Relax and learn to love the stocks bubble

They can be socially useful — just as long as the bankers are kept out

by MATTHEW BROOKER / pic by Bloomberg

THERE’S been a lot of agonising about bubbles lately. The signs of excess are hard to miss, from GameStop Corp and Bitcoin to the extraordinary rally in US big tech. Even China has joined the drumbeat of concern, with the nation’s most senior banking regulator saying last week he’s “very worried” that bubbles in the US and Euro markets could burst.

Whether a bubble exists is a matter of keen interest for investors, who naturally want to know when to get out if there’s a crash coming (and how much they can expect to make from greater fools in the meantime). It’s also crucial for policymakers, who have to deal with the aftermath. Besides inflicting losses on asset owners, a deflating bubble can cause financial system distress and induce banks to tighten credit, a compounding process that may depress economic growth for years.

Not necessarily, though. A stock market craze can founder without causing widespread damage — as long as investors are losing their own money. Consider the dot-com boom and bust two decades ago, which was largely an equity phenomenon: The downturn that followed was relatively mild. A far worse slump followed a few years later with the global financial crisis, which was triggered by the bursting of a debt-financed housing bubble. In fact, there’s even a case to argue that equity-funded stock bubbles are socially useful.

That’s because they promote investment in new technologies that otherwise might not be made. Consider canals, railways or the telegraph, which helped to revolutionise economic life in the 19th century. In each case, many investors lost their shirts. Yet the resulting infrastructure improved economic efficiency and raised the quality of life for many people.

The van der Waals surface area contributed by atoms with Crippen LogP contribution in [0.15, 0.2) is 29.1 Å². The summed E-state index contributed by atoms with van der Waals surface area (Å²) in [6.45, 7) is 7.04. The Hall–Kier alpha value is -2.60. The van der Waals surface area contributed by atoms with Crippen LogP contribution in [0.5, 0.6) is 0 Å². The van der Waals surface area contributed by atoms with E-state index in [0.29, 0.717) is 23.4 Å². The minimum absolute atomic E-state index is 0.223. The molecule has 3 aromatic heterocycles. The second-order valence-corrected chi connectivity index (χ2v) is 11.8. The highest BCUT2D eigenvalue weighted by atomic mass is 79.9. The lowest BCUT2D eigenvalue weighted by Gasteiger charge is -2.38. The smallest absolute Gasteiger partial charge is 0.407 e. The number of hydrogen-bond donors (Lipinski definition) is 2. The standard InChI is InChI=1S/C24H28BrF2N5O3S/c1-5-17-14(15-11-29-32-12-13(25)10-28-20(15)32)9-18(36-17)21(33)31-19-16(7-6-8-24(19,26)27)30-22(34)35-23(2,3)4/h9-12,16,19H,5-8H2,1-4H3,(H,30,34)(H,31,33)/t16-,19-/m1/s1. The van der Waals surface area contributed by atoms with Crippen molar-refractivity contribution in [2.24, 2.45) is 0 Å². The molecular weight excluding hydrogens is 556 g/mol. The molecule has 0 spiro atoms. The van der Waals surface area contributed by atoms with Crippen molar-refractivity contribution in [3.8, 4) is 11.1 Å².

This is the argument of Randall Morck, a professor of finance at the University of Alberta in Canada. Recurrent stock market manias help compensate for chronic underinvestment in innovation by inundating “hot” new technologies with capital, Morck contends in “Kindleberger Cycles & Economic Growth: Method in the Madness of Crowds”, a working paper from the US-based National Bureau of Economic Research.

The reason technological progress is underfunded is because the gains tend to be widely spread, something that’s known in economics jargon as “positive externalities”. Individual companies don’t capture all the value of their inventions.

Developments such as electric power and the Internet trigger sub- sequent waves of follow-on innovation throughout the economy. When there is a wide gap between the internal rate of return that governs corporate investment decisions and the “social rate of return”, private companies will pass up what they see as unattractive projects that would be desirable from the perspective of the economy as a whole.

Given this is a clear case of market failure, is it an argument for central planning? Not really. The trouble is that governments are notoriously bad at picking winners. The invisible hand does a much better job of driving innovation, even at the price of the occasional wealth-destroying bout of investment hysteria.

Morck cites the example of the telegraph. The US telegraph network exploded from 40 miles (64km) in 1846 to 23,283 miles in 1852, as a financial fever caused wire-laying ventures to proliferate. France acquired 750 miles by the same date via a state-run programme. The American stock market subsequently crashed, causing huge losses to US investors. There was no such pain for the French, who never had the same opportunities. But when the dust had settled, the US had a vast telegraph system and France didn’t.